I have seen my brother catch what had to be every fish off of a bank on his bait. The same for my Dad. When I try to use their colors the results are underwhelming.

The cool thing is, it might be a color on a crankbait at a certain lake. I know a guy like that. He has won a lot of money (some of it mine) on a Central Texas lake with one particular color. He knows it's special too because that is a secret color only a few know.

I have another buddy who has a particular style and color of trailer he uses on spinnerbaits.

Call it hocum, voodoo, confidence or coincidence but I bet if you think about it for two seconds, you have a color you always go back to.

So, what is it? Let me know here in the comments or on Facebook.




“As no man is born an artist, so no man is born an angler.” 
― Izaak Walton






At one point in my life I fancied myself an artist. I would craft sculptures out of bronze, plaster and found objects. I would paint for hours only to decide to white wash the canvas and start over. I studied art in college and earned a degree from it.

The hardest thing I had to do to learn to be an artist was to learn how to get my tools to do what I wanted them to. Anyone can buy a chisel or paintbrush and create something. It may or may not be successful as art. Fishing is not so different.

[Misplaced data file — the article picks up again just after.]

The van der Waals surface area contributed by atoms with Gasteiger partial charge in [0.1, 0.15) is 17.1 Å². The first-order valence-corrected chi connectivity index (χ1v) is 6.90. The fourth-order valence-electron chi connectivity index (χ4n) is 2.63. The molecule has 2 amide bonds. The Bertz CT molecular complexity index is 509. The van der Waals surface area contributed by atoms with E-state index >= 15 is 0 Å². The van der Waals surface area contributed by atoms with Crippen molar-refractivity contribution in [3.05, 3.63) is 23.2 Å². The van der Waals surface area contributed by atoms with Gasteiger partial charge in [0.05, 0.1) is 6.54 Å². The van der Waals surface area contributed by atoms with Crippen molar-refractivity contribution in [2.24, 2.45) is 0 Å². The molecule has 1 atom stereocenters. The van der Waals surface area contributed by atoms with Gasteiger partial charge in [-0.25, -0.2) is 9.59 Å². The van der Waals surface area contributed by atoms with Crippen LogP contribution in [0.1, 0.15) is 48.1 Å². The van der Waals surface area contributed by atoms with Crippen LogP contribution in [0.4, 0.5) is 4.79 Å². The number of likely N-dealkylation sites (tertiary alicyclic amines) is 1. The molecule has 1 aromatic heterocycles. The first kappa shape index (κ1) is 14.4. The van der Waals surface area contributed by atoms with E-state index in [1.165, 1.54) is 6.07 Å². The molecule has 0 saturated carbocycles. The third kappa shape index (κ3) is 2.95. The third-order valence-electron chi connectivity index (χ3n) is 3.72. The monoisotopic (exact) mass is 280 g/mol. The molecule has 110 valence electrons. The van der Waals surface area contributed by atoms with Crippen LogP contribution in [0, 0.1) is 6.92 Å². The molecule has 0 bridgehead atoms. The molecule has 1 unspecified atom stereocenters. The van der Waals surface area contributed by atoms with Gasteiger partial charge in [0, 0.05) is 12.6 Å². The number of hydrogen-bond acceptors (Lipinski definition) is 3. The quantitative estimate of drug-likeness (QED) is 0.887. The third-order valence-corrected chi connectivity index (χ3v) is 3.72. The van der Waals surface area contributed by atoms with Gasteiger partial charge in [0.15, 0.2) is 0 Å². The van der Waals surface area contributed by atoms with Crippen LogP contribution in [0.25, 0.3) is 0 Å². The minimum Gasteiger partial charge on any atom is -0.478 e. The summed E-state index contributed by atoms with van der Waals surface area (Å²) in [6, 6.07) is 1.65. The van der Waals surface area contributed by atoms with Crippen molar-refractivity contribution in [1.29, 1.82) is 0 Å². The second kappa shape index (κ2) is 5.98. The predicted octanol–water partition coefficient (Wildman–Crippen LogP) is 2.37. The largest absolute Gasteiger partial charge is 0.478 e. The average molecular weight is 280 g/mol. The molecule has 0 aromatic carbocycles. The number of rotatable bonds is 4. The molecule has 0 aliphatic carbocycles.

I can buy the exact same equipment as the top angler in the country but I most likely cannot match his angling prowess. What's the difference? Preparation, study, practice and a dash of natural ability. So many people have great dreams but are afraid to wake up and do something about them. Chasing your dreams can be fun but it is work. Hard work. Walton had it right. Everyone can get lucky or fish a short lived pattern and appear to be good but even Ernest Hemingway said "Anyone can be an angler in May."